Taxpayers still trying to muddle through their 2014 tax return may need a little help when it comes to Form 8965 Health Coverage Exemptions. Some 20 different exemptions to the health insurance mandate are available to taxpayers. They can be claimed on the tax return or through the Health Insurance Marketplace. Regardless of where you get the Obamacare exemptions, you’ll need to fill out Form 8965 when you file your taxes. So, let’s breakdown this form.
Part I – Marketplace-Granted Coverage Exemptions
This section applies only to taxpayers who have an exemption through the Marketplace. That includes taxpayers claiming certain hardship exemptions and members of recognized religious groups who object to insurance. Taxpayers approved for these exemptions should have received an Exemption Certificate Number (ECN) by mail. If you have not yet received your ECN, you can still file your tax return. Simply write “pending” in the ECN box. Just be aware, on the off-chance you don’t qualify, you may have to file an amended tax return.
For more about hardship exemption, check out our blog, How to Apply for Obamacare Exemptions Part I.
Part II – Coverage Exemptions for Your Household Claimed on Your Return
Part II is solely for taxpayers claiming an exemption because their total household income or gross income is below the tax-filing threshold. This exemption covers your entire tax family, and will be granted for the entire tax year. Typically, people in this group are not required to file a tax return. However, an ACA exception exists for those who received an Advanced Premium Tax Credit (APTC). Any taxpayer who received an APTC must file a tax return and complete Form 8962 Premium Tax Credit. If you don’t complete a tax return because you have no filing requirement, then this exemption is generally automatic. However, if you complete a tax return for another reason, such as to claim tax withholding or earned income tax credit, then you should complete this section of the form.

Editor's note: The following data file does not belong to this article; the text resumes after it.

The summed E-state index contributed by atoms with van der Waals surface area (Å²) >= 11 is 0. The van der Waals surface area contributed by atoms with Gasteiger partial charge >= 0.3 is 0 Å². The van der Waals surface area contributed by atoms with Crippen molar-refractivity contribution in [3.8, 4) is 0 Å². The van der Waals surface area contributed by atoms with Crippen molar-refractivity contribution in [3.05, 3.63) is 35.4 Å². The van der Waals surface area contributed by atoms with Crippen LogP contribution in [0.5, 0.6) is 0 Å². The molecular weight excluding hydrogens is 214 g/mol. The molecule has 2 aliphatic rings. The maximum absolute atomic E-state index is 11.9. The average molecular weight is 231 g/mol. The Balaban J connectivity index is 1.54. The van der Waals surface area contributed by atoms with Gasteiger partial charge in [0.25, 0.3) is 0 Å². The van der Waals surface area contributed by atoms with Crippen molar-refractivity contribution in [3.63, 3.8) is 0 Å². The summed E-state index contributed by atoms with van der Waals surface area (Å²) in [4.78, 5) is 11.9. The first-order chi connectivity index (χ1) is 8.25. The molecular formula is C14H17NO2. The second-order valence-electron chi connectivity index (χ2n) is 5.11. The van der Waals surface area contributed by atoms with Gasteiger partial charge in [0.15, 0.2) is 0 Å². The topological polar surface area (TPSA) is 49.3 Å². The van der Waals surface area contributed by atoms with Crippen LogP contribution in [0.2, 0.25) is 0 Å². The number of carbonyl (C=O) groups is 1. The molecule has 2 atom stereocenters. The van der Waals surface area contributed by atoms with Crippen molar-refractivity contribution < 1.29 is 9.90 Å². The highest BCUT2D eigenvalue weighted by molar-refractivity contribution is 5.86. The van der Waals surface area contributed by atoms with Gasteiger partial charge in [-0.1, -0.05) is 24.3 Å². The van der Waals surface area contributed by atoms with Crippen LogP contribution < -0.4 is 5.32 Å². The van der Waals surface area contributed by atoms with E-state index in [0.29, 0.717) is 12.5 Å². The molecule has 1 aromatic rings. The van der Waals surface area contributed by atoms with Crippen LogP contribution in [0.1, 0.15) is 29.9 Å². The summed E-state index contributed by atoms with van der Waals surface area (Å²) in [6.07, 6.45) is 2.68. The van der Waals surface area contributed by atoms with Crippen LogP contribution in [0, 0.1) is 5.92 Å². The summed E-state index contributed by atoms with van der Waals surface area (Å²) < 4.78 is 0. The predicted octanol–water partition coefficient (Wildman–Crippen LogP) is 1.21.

Part III – Coverage Exemptions for Individuals Claimed on Your Return
If you’re able to claim an exemption on your tax return, you’ll need to complete Part III. Some examples include Native Americans, members of health-care sharing ministries, or incarcerated individuals. Some of these exemptions last a lifetime, such as the exemption for Native Americans, while others have a limited duration.
For more information on these exemptions, check out How to Apply for Obamacare Exemptions Part II.
-- By Alice Robeson